Some – white males, for example, who are responsible in the main (because they hold most of these jobs) for the film’s largely negative reviews just as they were with “Sex in the City 2” – may believe one is making a big to-do about nothing. I beg to differ. One is making a big to-do about something. It is rare to see such a large number of actresses of any ethnic group in featured roles on the big screen. The last I recall was “The Women” in 2008, and that was a remake of the 1939 classic starring Norma Shearer, Joan Crawford, Joan Fontaine, Rosalind Russell and others. Did 70 years really need to lapse between the two films? White males see themselves in myriad guises on TV and in film – every character type imaginable. Many can’t begin to understand when an under-represented group becomes excited about a film – or any entertainment – that features them, especially in a broad range of roles.

As captivating as it is, “For Colored Girls” is by no means a perfect film. TP does a competent job of wrapping the narrative around the poems, as well as threading/overlapping the various stories. The film, though, has disposable and plodding moments. An early scene in the dance class that introduces Nyla/Purple (Tessa Thompson) is contrived, and frankly, boring. Further, here is a spot where NS's prose is diluted to the point of blandness, not to mention that Purple is uttering the words of Yellow - TP inexplicably does this with other colors throughout the film. MG's boozey, back-alley abortionist is a caricature and cliche. Meanwhile, LD always gives good performance as she does here, however, sometimes her delivery is more suited to the stage. Occasionally, she delivers her dialogue so fast she is barely comprehensible. And the projection in her voice that works so well on stage comes across as screaming on screen.

Further, at moments in “For Colored Girls” seemingly nothing is happening. It’s as if TP thinks that just putting black women on the screen is sufficient. It is not enuf to just see ourselves, we need to see ourselves doing something interesting/engaging. Blacks and other non-Europeans/European-Americans are increasingly being cast in roles outside of the box. TP deserves some credit in this expansion. He is not, however, above, stooping to buffoonery. In “For Colored Girls,” it is manifested in histrionics that put soap operas to shame. One example is a scene that evokes the specter of Madear in which Micheal Ealy as KE’s war-scared husband, Beau Willie, comes utterly undone. Similarly, a heated argument between Alice/White (Whoopi Goldberg) and Tangie/Orange borders on the shrill, is hollow and is excruciatingly long. To TP’s credit, he spares the rape scene from any such violation. It is handled with great care and is one of the most powerful and affecting in the film.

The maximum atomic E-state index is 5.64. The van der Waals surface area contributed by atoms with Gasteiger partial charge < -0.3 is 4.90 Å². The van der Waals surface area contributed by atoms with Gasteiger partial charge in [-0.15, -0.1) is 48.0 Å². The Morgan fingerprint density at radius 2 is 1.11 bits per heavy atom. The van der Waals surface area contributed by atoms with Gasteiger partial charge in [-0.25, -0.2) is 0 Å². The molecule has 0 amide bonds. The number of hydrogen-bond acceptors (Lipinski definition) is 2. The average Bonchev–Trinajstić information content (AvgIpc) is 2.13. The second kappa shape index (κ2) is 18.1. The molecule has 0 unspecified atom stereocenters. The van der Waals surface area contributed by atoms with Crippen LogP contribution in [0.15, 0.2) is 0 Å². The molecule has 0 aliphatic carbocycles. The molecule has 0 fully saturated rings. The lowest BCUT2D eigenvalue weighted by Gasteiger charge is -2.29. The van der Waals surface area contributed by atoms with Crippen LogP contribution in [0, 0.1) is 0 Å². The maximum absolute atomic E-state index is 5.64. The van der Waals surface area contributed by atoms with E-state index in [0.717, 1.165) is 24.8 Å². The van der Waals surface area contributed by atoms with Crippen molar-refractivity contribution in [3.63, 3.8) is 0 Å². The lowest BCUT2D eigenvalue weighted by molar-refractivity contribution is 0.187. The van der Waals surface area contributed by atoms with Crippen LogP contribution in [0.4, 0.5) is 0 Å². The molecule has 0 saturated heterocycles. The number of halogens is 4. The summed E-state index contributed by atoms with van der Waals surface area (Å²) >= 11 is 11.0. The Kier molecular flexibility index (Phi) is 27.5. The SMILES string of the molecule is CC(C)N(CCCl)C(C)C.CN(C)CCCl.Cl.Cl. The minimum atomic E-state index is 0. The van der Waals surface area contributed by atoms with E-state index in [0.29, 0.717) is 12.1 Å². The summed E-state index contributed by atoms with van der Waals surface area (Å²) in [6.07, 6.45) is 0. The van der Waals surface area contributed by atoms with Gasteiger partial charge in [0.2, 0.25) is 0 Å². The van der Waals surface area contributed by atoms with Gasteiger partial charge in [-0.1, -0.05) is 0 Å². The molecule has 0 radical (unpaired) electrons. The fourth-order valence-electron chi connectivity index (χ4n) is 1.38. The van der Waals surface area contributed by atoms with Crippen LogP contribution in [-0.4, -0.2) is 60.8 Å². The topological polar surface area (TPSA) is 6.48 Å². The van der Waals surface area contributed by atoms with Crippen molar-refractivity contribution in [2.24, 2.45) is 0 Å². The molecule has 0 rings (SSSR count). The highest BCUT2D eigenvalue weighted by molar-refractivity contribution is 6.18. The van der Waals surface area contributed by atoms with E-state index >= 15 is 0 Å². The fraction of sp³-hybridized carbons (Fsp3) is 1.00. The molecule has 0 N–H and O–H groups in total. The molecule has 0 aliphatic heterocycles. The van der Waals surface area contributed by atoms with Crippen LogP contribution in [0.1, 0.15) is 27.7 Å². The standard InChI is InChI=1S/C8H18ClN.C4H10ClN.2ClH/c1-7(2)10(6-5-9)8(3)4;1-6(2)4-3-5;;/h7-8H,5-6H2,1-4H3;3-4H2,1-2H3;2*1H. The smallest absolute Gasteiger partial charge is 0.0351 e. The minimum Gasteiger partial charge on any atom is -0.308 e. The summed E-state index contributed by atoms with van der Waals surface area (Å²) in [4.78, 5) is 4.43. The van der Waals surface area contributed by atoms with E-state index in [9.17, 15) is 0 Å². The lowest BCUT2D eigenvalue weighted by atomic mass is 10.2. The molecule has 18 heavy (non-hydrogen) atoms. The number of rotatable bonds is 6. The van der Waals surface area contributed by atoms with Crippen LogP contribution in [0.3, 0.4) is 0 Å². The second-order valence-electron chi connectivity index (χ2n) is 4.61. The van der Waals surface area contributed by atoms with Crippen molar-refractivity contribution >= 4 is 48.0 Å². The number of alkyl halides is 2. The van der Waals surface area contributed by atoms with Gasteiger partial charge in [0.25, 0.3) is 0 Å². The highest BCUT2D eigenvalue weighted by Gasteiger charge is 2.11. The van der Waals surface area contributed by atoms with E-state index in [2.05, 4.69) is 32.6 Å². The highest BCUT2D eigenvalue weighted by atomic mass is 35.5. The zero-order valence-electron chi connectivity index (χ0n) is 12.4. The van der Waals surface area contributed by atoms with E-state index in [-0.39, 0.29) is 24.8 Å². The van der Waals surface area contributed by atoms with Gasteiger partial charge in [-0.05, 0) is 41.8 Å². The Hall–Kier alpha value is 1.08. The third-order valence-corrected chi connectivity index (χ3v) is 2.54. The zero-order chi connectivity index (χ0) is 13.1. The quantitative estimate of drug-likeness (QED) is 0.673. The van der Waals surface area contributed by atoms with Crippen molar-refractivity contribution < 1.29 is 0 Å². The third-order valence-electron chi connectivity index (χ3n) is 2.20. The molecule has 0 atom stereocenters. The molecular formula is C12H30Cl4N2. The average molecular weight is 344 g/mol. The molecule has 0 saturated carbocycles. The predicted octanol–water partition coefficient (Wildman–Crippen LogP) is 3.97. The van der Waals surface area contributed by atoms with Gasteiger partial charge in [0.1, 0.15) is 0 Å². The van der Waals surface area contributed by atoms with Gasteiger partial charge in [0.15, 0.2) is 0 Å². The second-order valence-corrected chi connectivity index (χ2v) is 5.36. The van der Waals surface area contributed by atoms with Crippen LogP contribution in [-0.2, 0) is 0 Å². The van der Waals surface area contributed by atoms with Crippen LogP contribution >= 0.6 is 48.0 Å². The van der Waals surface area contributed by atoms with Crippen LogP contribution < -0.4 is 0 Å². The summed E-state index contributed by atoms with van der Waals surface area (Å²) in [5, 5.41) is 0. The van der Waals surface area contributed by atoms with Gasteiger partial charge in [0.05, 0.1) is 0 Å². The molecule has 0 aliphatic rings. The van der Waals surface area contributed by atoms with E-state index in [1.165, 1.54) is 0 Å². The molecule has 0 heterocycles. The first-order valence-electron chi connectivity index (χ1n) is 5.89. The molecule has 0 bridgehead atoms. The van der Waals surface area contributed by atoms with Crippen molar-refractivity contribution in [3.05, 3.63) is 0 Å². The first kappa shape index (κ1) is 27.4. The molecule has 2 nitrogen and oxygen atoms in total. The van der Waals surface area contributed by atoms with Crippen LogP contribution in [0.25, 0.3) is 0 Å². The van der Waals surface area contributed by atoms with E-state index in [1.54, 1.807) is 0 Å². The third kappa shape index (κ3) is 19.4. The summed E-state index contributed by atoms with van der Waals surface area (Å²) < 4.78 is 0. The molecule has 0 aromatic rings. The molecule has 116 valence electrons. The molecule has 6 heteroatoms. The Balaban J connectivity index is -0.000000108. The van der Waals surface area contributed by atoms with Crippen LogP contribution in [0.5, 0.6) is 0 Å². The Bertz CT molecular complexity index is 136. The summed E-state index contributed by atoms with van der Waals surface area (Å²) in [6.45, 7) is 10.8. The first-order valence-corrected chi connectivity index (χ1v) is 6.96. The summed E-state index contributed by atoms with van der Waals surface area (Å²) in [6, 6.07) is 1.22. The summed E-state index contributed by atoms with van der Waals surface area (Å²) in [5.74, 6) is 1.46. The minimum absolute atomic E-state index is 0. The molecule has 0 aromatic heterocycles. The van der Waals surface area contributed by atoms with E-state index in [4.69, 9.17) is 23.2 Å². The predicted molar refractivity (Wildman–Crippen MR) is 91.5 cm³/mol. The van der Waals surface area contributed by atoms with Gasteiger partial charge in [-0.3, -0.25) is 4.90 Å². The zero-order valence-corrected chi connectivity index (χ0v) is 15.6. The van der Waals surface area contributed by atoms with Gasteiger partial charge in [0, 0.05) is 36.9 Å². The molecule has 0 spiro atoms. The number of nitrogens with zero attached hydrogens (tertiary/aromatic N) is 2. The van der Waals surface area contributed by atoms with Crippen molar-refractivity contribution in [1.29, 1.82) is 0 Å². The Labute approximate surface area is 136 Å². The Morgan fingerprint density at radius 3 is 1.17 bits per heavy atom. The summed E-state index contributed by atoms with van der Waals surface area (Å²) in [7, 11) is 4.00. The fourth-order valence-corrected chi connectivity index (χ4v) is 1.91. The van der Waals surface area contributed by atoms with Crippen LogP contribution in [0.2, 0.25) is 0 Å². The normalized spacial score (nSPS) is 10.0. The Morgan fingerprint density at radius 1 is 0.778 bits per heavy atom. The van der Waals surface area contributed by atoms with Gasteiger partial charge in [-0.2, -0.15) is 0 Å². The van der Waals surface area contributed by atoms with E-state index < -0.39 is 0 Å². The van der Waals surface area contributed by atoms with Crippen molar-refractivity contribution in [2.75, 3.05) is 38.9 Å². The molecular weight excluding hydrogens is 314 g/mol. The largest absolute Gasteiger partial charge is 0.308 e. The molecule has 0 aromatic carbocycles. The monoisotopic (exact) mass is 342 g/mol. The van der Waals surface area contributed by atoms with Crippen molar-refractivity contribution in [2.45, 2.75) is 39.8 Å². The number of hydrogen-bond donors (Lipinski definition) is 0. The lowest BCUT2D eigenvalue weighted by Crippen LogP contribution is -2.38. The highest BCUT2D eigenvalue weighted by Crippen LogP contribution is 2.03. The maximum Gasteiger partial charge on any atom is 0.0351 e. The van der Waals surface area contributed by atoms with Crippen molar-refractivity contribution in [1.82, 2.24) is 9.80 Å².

Incidentally, Anika Noni Rose’s recitation of the “latent rapists'” poem is a tour de force. One feels to the core her sense of bewilderment, betrayal and shame; her hurt. One takes onto one's self her pain and sorrow because she owns these words. She is utterly convincing. Here is one of the few spots in the film where the poems are handled well. Kerry Washington's "pyramid" is another. Alas, LD’s ("somebody almost walked off wid alla my stuff") sounds more like a sermon. The acting is visible and offputting in MG’s abortionist’s, "i used to live in the world." It doesn’t help that she delivers it in an almost singsong voice. It’s been a spell since I read the book, but this one seems terribly and poorly embellished, or it is simply the delivery. Janet Jackson lost an opportunity to break out of Jo’s repressive shell in a scene that serves as a prelude to “sorry.” It is here that one should begin to see the cracks in her armor, but she maintains the same one-note robotic delivery she adopts throughout the film.

Still, "For Colored Girls" offers a welcome cross-section of character types, complete with complications and foibles. One doesn’t mind so much that Thandie Newton is a whore when Anike Noni Rose is a girl next door. Or Janet Jackson’s Wintour-esque magazine editor when she is counterbalanced by Kerry Washington's social worker ...

Indeed, the film has numerous flaws. It also has it moments, including the opening and closing. They are sublime and divine.

“For Colored Girls” is rated R for some disturbing violence, including a rape, sexual content and language.